The Seven 7 Sisters charity is run by my wife and her 5 surviving sisters [ one died]  and the extended family;  that's  a lot of manpower involved and some of them are even religious, just not christian.  If anyone here wants to contribute money?  DON'T!! We are well off and we do just fine. Donate some money to RRS,  Brian needs it more then us.

 

 

               Here in Canada, I can easily donate to secular charity's,  so I can avoid hypocracy and still get a tax right-off,  and that nice gooy feeling inside.

              

 

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Blake wrote:it tends to be difficult for a atheist to be hypocri

 tical.    Well, I have said to the priest that was doing a block collection and I said to him "Why don't you ask the pope for a donation,he can melt down some of that gold in the Vatican,I'm sick and tired of religious people,except a very small number of them. 

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Blake
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Ken G. wrote: tical.   

Ken G. wrote:

 tical.    Well, I have said to the priest that was doing a block collection and I said to him "Why don't you ask the pope for a donation,he can melt down some of that gold in the Vatican,I'm sick and tired of religious people,except a very small number of them.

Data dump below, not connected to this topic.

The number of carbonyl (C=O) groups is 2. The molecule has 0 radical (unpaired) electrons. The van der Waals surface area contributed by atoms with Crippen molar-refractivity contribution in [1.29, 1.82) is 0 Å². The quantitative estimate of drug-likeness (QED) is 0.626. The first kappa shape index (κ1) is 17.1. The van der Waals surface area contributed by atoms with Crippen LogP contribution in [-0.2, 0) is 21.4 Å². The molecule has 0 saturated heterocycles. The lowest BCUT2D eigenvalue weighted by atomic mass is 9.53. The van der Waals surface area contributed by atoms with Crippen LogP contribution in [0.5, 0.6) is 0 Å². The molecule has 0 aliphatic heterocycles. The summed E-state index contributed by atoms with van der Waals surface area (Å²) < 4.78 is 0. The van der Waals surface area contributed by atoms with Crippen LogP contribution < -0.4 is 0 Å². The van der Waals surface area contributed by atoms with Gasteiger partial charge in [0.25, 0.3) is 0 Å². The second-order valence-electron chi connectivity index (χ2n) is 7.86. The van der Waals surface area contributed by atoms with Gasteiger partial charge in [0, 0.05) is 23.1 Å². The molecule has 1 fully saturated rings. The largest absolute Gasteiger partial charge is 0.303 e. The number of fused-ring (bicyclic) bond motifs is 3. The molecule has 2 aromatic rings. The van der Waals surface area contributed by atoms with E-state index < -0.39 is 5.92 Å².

Doesn't sound problematic.

 

Personally, I would have a problem donating to a religious charity, but I also have a problem paying sales tax in any country where abortion rights aren't respected; or buying things that were made in that country if there's an alternative.

Sales tax -> Police funding -> Persecute women and doctors -> Suicides and death from infection and blood loss + (worse yet) unwanted and improperly cared for children.

 

Needless to say, I'm very careful about what I put money into- so I would potentially be a hypocrite if I did support religious charities (depending on the religion and the views they espouse), but only because I'm critical of funding such abuses and anti-educational practices.

Ability to act revolves around funding, and it's the strongest voice we have.

 

I would suggest that you find a secular alternative if you can- or start one- but I won't call you a hypocrite for donating if you aren't against that kind of thing.


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Ken G. wrote:    I was

Ken G. wrote: